In Fig 3 we show the case of r = 1, which mimics a neutral society where the probability of compromise and persuasion are equal (p = q = 0.5). Fig 3(a) shows R as a function ω. We can observe that an efficiency threshold exists (for low values of β) below which the diseases never becomes an epidemic. While for higher values of β there is always an epidemic phase. In Fig 3(c) we show Mag as a function of ω. From the plot we can see that for low values of ω the magnetization decreases as β increases, while for an efficiency close to one the system reaches consensus in favor of the vaccine. Besides, for low values of ω and high values of β, Mag becomes negative because of the persuasive effect, which is not negligible. Agents with negative opinion are less likely to change their opinion. Also, since the vaccine is not much effective, vaccinated agents gets infected, thus their opinions change to negative and this contributes to a negative magnetization. On the other hand, we can see that for large values of ω the convergence time of both dynamics are similar, the Mag in the opinion dynamic is close to one, thus is close to the consensus state. The opposite occurs for the other values of ω, where the model of opinions is far from consensus.
Inset: τ (solid line), the derivative of R (dashed line) and the derivative of V (dot dashed line) as a function of the efficiency ω and β = 0.1. In all cases we set tr = 6 and r = 1 for the same values of β and symbols used in Fig 2. All numerical results correspond to an average over 105 independent realizations.
Now we will show the case of r = 10, which represents an extremist society where persuasion dominates the process of opinion formation. In this case, agents with extremist opinion tend to convince agents with moderate opinion to become extremists. From Fig 4(a) and 4(d) we can see that the behavior of R and the time duration of the epidemic τ are qualitative the same that for the two previous cases studied of r with different β*. Agents become extremist in their opinions and those who are against the vaccine have a small probability to be vaccinated. Then the disease spreads is promoted among the non vaccinated agents, which are an important fraction of the population. In Fig 4(b) and 4(c) we can observe that V and Mag increase as ω increases, and for the cases below β* (as β = 0.1) both magnitudes increase with ω until reaching a peak around ω* after which these magnitudes decreases. This is due to the fact that above the point ω*, the time of the epidemic decreases as ω increases, and there is not enough time to convince the negative opinion agents to vaccinate.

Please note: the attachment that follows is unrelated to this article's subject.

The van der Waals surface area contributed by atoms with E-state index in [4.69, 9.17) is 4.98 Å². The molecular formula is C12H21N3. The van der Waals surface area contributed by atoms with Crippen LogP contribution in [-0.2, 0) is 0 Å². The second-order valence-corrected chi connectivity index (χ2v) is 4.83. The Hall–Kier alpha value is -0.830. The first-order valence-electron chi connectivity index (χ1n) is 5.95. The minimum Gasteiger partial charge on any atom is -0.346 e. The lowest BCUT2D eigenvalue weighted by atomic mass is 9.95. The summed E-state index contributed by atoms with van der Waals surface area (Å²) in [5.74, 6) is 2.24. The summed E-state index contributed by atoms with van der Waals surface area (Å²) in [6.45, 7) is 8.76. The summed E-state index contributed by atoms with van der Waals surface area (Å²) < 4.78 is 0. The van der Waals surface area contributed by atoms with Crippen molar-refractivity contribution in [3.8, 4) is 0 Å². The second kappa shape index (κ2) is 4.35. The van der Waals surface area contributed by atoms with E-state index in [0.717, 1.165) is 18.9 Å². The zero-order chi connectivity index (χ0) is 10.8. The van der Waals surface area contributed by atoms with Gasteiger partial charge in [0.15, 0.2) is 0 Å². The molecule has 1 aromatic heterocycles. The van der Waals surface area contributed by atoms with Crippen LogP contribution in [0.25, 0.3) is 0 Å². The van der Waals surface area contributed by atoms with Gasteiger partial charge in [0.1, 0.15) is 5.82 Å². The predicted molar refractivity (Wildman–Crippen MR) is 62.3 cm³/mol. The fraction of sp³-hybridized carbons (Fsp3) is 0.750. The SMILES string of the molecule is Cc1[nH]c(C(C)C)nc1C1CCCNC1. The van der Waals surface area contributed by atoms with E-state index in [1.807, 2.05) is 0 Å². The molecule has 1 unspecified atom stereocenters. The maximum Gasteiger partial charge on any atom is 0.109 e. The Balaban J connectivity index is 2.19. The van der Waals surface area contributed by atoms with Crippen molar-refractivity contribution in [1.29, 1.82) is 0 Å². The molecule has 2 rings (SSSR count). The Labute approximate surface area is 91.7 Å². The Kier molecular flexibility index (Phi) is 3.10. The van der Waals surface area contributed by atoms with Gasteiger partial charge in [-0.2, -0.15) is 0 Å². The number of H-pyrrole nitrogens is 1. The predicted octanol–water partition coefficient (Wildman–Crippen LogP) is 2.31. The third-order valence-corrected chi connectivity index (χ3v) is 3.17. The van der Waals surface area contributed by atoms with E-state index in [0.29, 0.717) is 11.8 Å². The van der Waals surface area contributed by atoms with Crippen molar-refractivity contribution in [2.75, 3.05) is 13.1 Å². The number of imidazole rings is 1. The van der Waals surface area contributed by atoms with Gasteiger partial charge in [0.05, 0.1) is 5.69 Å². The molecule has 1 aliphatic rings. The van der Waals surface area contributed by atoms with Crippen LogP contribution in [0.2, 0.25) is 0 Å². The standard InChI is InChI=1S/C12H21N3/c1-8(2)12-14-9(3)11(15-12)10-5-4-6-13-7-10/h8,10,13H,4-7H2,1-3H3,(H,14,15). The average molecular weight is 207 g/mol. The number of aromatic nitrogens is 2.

Inset: τ (solid line), the derivative of R (dashed line) and the derivative of V (dot dashed line) as a function of the efficiency ω and β = 0.1. In all cases we set tr = 6 and r = 10 for the same values of β and symbols used in Fig 2. All numerical results correspond to an average over 105 independent realizations.
As the persuasion is higher than compromise (p = 0.91 and q = 0.09), agents tend to remain with extremist opinions, against or in favor of the vaccine. The attractor effect that generate the vaccinated agents in the opinion state is now hidden by the persuasive effect. The persuasive effect moves agents to the extreme opinions. When a vaccinated agent is infected, its opinion becomes a negative extremist and in this extremist society he will rarely change his opinion. For this reason, for all values of β and low values of ω the Mag is always negative. On the other hand, for high values of the efficiency the average opinion of the system can be in favor or against depending of the virulence, but in general it is polarized and as a consequence, Mag closed to zero. Even for the case in which ω = 1 there still some agents that are against the vaccine. This is due to the fact that almost all agents that began with negative opinion remains in that state. Notice that the epidemic dynamics is faster than the dynamics of opinions -the convergence time is higher in layer B- making that the population never reach a consensus of opinions.